steorra: Jupiter's moon Europa (europa)
[personal profile] steorra
Attack of the mystery green blobs

In 2007, Hanny van Arkel, a Dutch schoolteacher, was classifying galaxies on the Galaxy Zoo project, and she came across a weird image of something that didn't look like an ordinary galaxy. It was so unlike anything previously known that it was initially called 'Hannys Voorwerp', Dutch for 'Hanny's object', and the name has stuck.

It turns out to be a galaxy-scale cloud of ionized oxygen and neon, apparently ionized thanks to past activity from a neighbouring black hole.

Now it turns out that it's not alone - 19 similar objects have been identified, most of which are near a pair of interacting or merging galaxies, which probably caused the X-rays that ionized their gases.
kajivar: (Muse // Urania Telescope)
[personal profile] kajivar
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Over the past 19 years Hubble has taken dozens of exotic pictures of galaxies going "bump in the night" as they collide with each other and have a variety of close encounters of the galactic kind. Just when you thought these interactions couldn't look any stranger, this image of a trio of galaxies, called Arp 194, looks like one of the galaxies has sprung a leak. The bright blue streamer is really a stretched spiral arm full of newborn blue stars. This typically happens when two galaxies interact and gravitationally tug at each other.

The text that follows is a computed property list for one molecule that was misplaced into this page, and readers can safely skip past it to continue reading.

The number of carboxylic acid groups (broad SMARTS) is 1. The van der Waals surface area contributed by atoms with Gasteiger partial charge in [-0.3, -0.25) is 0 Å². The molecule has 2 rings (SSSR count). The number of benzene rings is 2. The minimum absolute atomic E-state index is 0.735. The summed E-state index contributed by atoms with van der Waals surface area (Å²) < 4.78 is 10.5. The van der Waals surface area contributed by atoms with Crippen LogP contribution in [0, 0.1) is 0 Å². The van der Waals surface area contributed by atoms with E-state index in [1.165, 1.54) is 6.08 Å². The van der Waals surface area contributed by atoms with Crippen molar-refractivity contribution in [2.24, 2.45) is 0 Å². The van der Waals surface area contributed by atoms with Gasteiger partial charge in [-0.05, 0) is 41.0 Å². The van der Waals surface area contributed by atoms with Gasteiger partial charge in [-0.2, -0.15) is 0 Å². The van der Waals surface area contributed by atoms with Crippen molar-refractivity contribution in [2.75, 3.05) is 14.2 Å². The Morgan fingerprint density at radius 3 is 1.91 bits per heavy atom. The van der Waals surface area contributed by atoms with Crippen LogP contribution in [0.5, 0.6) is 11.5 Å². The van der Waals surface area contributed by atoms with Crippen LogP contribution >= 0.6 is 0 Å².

Resembling a pair of owl eyes, the two nuclei of the colliding galaxies can be seen in the process of merging at the upper left. The blue bridge looks like it connects to a third galaxy. In reality the galaxy is in the background and not connected at all. Hubble's sharp view allows astronomers to try and visually sort out what are foreground and background objects when galaxies, superficially, appear to overlap. This picture was issued to celebrate the 19th anniversary of the launch of the Hubble Space Telescope aboard the space shuttle Discovery in 1990. During the past 19 years Hubble has made more than 880,000 observations and snapped over 570,000 images of 29,000 celestial objects.

Source: Hubblesite.org

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